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Baker's Dozen

Friends Of Mine: Rachel Aggs' Favourite Music
Stephanie Phillips , February 24th, 2021 10:14

Rachel Aggs takes Stephanie Phillips through the albums that made her the musician she is today, from Smokey Robinson to Robyn, Mahotella Queens to Sleater-Kinney. Portrait photo by Stephanie Gibson


Eliza Carthy – Rough Music
Eliza Carthy is the daughter of folk singer Martin Carthy. They're a very famous English folk family. Her parents are amazing but I think they produced someone who is one of the best violin players that I've ever heard, has a brilliant singing voice, and is really good at arranging old English songs.

I wanted to include this record because I also grew up with a folky dad. I grew up playing the fiddle, and I'm nowhere near as good as she is, but when I was a kid, she was definitely one of my heroes. I used to go to folk clubs and see her and her family play and thought she was really cool. There was definitely something about seeing a cool, young woman playing with so much passion and pride. I hadn't been to many gigs when I was that age so it left a big impression on me.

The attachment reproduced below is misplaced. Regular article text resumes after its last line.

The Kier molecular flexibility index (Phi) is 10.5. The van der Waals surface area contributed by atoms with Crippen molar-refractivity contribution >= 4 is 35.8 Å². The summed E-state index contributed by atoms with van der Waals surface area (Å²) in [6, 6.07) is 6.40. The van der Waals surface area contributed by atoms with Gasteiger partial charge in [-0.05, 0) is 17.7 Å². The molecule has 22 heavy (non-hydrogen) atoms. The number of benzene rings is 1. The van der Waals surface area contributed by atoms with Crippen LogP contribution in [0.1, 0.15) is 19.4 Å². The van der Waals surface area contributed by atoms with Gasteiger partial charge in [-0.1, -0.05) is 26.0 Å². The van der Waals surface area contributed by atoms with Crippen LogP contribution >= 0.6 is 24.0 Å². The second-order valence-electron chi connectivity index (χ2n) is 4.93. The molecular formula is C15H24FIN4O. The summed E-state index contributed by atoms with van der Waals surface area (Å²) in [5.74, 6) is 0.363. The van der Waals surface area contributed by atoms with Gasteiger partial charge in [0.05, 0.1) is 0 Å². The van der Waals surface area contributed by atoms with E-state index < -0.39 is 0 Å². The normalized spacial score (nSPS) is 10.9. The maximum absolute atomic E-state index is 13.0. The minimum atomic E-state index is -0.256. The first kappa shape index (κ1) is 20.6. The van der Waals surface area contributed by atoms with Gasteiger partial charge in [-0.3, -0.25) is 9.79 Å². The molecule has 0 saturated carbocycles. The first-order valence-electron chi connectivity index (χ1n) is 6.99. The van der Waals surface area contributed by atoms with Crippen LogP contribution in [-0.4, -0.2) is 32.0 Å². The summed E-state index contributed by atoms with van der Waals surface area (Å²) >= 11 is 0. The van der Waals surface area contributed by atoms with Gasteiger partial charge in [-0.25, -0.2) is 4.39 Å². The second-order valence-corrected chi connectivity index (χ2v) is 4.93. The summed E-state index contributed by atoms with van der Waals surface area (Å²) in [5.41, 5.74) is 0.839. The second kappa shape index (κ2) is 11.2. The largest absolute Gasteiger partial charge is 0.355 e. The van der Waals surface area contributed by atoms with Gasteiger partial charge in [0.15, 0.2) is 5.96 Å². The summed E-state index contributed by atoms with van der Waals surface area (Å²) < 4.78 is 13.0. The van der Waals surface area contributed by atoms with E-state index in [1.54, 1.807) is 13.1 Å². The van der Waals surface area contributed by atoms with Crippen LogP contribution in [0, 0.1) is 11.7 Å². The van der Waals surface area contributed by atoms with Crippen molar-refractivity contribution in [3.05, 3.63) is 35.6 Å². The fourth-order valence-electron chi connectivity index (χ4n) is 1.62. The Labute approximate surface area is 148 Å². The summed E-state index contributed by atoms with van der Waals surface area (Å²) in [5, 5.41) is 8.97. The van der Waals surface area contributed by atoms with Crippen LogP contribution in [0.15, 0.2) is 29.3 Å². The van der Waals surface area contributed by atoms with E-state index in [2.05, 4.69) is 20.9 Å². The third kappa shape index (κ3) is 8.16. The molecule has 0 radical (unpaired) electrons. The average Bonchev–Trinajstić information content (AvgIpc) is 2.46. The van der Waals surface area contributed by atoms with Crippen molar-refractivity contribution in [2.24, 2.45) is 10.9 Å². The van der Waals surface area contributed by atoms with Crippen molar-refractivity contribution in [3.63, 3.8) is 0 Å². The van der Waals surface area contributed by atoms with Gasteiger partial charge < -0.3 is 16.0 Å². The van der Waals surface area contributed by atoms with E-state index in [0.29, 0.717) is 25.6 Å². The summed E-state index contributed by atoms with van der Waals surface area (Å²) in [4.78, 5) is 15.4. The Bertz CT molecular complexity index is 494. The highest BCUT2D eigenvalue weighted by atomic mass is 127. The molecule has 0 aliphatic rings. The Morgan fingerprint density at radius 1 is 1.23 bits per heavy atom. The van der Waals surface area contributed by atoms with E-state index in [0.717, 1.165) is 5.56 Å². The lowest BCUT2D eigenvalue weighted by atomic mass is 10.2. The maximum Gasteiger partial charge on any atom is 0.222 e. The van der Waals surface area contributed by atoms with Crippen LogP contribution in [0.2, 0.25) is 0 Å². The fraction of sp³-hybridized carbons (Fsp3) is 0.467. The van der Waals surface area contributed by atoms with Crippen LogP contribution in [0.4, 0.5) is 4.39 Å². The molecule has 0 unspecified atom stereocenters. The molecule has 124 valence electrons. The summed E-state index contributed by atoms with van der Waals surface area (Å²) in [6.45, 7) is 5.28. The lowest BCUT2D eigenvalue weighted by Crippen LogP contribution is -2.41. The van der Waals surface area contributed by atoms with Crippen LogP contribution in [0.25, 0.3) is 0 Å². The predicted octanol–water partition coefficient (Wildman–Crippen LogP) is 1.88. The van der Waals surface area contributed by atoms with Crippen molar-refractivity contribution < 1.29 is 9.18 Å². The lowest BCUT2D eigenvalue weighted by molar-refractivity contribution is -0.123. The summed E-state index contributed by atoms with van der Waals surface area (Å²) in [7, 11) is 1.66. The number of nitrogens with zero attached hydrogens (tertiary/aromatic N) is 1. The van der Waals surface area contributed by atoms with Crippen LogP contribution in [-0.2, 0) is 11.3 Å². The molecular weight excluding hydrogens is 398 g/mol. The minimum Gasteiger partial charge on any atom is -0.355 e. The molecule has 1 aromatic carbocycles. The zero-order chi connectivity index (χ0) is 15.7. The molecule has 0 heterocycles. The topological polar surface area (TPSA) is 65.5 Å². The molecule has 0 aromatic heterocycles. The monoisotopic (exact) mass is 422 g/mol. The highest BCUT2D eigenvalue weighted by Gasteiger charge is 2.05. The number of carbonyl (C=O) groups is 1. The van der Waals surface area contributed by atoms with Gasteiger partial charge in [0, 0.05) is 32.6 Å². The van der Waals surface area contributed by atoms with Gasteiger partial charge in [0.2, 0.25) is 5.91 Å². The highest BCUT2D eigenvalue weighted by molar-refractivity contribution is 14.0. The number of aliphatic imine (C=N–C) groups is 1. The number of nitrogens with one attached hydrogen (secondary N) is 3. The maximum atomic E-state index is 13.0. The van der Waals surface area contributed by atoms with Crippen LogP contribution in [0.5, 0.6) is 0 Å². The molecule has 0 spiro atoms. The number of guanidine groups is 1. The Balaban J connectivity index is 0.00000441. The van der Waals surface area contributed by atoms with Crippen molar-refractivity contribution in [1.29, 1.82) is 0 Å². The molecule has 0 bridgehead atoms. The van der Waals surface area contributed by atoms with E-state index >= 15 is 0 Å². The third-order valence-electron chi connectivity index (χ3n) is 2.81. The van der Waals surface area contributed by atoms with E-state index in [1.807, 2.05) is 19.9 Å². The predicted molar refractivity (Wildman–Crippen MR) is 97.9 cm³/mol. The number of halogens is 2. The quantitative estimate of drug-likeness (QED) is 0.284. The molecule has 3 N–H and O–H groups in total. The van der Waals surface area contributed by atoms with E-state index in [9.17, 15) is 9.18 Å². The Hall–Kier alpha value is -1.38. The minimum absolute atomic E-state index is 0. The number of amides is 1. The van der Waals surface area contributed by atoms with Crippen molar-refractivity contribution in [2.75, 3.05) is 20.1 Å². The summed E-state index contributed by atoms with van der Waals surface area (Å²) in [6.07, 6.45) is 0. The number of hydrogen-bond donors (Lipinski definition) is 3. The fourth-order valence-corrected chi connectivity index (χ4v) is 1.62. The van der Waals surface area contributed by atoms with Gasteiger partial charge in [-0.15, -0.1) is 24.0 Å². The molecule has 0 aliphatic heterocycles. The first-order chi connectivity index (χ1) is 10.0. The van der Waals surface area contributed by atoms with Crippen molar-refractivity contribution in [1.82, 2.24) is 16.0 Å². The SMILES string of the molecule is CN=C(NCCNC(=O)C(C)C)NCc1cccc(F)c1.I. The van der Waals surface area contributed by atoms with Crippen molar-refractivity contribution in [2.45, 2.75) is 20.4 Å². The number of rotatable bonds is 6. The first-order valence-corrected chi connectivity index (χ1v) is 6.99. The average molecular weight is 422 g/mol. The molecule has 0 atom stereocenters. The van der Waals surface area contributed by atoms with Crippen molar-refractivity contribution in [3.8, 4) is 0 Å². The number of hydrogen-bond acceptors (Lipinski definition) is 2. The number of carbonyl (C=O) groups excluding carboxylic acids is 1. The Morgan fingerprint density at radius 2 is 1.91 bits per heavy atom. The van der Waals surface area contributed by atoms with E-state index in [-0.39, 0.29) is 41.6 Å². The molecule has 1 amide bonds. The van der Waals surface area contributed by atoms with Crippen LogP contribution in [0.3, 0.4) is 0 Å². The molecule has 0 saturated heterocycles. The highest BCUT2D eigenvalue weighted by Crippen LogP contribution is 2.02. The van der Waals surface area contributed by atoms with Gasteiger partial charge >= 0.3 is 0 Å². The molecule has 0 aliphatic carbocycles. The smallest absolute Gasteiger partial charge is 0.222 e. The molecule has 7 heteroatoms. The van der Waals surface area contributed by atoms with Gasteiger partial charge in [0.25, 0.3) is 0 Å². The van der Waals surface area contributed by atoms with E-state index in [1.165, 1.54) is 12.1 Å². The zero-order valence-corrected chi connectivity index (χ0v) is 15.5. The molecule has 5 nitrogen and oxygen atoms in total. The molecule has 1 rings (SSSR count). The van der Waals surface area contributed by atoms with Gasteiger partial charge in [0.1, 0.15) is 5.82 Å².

I don't get to talk about folk music very often when I do interviews about Shopping or Trash Kit or Sacred Paws because it's pretty far away sonically speaking, but it's definitely important in my musical roots and development.

Unfortunately, English folk gets a bit of a bad rep because it can get co–opted by a Brexiter type BNP nastiness and people also associate it with boring, sleepy old men Morris dancing. That's because the songs are played in a boring way, but with Eliza Carthy the way she arranges songs it just sounds so rich and exciting.